Alabama can be daunting for newcomers, especially when there are cultural and language barriers. More than 20 years ago, Isabel Rubio founded the Hispanic Interest Coalition of Alabama to assist Latinos who migrate to the state and to push for economic equality, civic engagement and social justice. Last month, Rubio announced she would step down as CEO of the organization at the end of the year.
WBHM’s Janae Pierre spoke with Rubio about her time leading HICA.
Note: The following interview has been edited for length and clarity.
How Alabama’s Latino community has changed:
Many men came to northeast Alabama to do agricultural work. At that point, it was really only men. But over the years it has become families that have joined the husband or the father who are making work there in the tomato fields and other agricultural places like chicken plants. And really, since we have been doing the work, we have seen more family immigration. But the interesting point about all of this is that since 2000, the increase in our Hispanic population in Alabama has been through births and not through actual immigration, although we do continue to see people decide to make that journey to Alabama.
The effect of Alabama’s immigration law, known as HB56:
Those times during the summer of 2011 were the absolute worst times for our community. The Latino community in Birmingham was completely terrified. Every day at our office, we would have about 100 people who were coming to make sure that they have a document to protect their children if they were to become deported. This went on for the whole summer. We ended up filing a lawsuit against this and ultimately parts were overturned, but there are still pieces in place that impede the lives of Latinos. And the thing that happened is that our community mobilized to stand up for themselves. That had been something that we always worked to engage people to do. But it really took this external factor to push people over the edge, and that really has created a level of confidence in community members where folks are willing to speak out on their behalves and be advocates for themselves. And so for that, we are actually thankful, quite frankly.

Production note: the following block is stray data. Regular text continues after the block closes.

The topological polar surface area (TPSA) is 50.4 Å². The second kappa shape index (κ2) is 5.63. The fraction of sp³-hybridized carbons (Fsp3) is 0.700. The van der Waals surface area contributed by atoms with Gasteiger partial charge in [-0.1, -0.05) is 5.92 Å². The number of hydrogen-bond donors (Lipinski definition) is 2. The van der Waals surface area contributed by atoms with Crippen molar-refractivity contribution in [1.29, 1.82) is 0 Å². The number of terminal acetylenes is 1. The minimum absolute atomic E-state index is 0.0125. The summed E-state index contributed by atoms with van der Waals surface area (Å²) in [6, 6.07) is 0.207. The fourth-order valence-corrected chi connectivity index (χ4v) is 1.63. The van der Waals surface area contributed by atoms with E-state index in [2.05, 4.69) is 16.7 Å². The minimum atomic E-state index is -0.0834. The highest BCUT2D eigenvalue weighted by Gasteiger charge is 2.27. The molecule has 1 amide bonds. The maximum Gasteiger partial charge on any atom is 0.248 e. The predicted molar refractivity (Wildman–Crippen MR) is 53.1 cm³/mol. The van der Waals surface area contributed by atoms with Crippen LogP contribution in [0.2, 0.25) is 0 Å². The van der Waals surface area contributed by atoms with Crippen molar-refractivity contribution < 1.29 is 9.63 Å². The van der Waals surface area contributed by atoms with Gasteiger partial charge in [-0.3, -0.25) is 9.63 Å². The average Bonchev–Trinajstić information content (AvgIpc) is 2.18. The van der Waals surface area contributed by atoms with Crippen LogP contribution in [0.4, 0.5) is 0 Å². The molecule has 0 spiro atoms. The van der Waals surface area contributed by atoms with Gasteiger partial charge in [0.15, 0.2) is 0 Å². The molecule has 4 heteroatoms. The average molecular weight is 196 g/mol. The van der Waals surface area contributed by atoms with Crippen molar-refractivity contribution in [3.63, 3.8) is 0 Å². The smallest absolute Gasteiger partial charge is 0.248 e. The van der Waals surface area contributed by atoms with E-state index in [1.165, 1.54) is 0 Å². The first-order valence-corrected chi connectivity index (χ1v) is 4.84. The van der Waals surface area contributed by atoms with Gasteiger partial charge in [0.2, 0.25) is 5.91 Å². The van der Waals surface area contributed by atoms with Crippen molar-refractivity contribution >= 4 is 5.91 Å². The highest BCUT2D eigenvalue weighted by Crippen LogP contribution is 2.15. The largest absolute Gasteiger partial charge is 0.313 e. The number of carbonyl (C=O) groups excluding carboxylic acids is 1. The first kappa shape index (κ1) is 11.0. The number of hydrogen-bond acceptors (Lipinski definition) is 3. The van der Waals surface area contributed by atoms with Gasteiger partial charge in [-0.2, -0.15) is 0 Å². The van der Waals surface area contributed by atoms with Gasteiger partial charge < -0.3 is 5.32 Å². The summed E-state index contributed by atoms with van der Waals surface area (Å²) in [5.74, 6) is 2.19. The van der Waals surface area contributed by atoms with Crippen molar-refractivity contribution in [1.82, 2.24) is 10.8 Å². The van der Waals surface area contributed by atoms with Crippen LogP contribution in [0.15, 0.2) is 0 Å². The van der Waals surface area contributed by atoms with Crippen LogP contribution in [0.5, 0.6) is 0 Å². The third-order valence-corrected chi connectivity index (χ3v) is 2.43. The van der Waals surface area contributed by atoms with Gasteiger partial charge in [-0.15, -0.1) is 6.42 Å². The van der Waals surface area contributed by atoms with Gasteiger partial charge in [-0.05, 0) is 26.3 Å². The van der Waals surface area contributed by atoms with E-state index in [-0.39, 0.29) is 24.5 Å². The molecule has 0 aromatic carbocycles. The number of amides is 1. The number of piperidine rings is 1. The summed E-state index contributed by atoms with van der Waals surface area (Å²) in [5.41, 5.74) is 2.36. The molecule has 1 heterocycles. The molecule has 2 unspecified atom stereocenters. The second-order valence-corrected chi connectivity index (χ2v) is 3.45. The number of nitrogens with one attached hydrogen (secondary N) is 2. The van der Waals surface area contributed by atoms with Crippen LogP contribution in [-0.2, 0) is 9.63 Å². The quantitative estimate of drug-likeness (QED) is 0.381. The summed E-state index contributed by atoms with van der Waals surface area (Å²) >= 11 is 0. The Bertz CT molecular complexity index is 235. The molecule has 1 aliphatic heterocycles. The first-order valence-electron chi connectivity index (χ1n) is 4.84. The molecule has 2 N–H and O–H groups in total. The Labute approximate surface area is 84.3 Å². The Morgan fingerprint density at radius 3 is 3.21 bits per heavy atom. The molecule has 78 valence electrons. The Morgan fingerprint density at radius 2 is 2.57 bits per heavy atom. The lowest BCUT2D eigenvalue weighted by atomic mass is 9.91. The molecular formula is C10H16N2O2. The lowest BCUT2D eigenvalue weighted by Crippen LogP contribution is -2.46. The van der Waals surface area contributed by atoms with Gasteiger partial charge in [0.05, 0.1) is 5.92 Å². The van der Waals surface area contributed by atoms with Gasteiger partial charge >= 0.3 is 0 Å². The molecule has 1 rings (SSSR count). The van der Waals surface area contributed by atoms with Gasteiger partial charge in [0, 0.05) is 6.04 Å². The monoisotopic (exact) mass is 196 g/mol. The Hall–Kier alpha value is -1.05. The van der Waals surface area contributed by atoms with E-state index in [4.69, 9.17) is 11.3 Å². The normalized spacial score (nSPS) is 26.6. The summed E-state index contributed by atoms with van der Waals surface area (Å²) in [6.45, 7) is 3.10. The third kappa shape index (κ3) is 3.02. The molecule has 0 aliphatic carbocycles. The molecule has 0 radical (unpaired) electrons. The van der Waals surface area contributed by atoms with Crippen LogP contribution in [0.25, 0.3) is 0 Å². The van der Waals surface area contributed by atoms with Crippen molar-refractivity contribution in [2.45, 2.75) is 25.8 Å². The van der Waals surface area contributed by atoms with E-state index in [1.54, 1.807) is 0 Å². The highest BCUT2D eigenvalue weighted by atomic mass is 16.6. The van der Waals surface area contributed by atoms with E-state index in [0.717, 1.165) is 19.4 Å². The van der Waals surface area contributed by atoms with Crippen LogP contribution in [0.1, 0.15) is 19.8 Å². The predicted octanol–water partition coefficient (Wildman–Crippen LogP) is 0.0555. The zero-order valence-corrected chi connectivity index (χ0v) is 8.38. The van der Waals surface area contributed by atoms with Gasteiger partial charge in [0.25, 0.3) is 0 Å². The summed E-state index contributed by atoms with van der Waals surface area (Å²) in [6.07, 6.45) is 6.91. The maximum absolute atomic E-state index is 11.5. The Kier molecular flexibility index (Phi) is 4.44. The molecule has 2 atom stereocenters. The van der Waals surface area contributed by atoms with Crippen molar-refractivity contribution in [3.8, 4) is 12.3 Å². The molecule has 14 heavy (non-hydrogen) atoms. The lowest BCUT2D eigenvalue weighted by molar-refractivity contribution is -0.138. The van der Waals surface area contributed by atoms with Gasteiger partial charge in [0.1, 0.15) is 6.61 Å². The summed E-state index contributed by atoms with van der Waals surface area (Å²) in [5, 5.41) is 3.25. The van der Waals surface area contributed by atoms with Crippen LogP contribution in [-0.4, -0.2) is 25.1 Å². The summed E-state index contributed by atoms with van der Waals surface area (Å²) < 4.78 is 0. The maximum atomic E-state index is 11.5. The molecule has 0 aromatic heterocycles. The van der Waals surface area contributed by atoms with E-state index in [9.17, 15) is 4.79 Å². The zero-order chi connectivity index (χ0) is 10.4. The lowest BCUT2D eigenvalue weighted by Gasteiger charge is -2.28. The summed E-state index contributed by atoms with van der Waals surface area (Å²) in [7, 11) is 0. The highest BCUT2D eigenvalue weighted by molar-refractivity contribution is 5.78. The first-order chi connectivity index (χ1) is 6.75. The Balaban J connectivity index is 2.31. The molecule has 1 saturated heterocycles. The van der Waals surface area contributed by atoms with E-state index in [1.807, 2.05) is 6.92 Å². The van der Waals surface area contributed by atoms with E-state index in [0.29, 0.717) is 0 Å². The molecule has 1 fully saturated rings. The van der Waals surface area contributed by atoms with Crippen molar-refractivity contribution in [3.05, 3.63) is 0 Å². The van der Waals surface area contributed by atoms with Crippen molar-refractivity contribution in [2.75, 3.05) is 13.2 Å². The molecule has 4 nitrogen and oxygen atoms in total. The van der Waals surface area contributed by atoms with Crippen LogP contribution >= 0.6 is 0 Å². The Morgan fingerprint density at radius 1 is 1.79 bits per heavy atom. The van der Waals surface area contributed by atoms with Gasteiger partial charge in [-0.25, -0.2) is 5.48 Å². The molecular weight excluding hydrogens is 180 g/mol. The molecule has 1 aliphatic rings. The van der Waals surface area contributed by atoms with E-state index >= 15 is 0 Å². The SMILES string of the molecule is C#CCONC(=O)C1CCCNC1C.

Proudest moments with HICA:
The biggest thing is that our community created space for us, created space for our voice. We were hugely instrumental in the Hard-to-Count Collaborative during last year’s census. And I think when we see the numbers, we are going to see much higher numbers of Latinos in our state and that will be a huge achievement. But really on the day-to-day basis, I’m so proud of all of my staff members who, every day, do the work of helping increase the capacity and supporting Latino members of our community to buy houses, to open businesses, to become U.S. citizens, to access capital that otherwise they wouldn’t be able to access were it not for our Camino loan fund. Those [are] really sort of small things that our community has been able to access to help them grow are really the proudest accomplishments that I have. HICA has grown into the largest Latino-serving organization in the Deep South, and that’s something that we really didn’t even recognize until just recently.”
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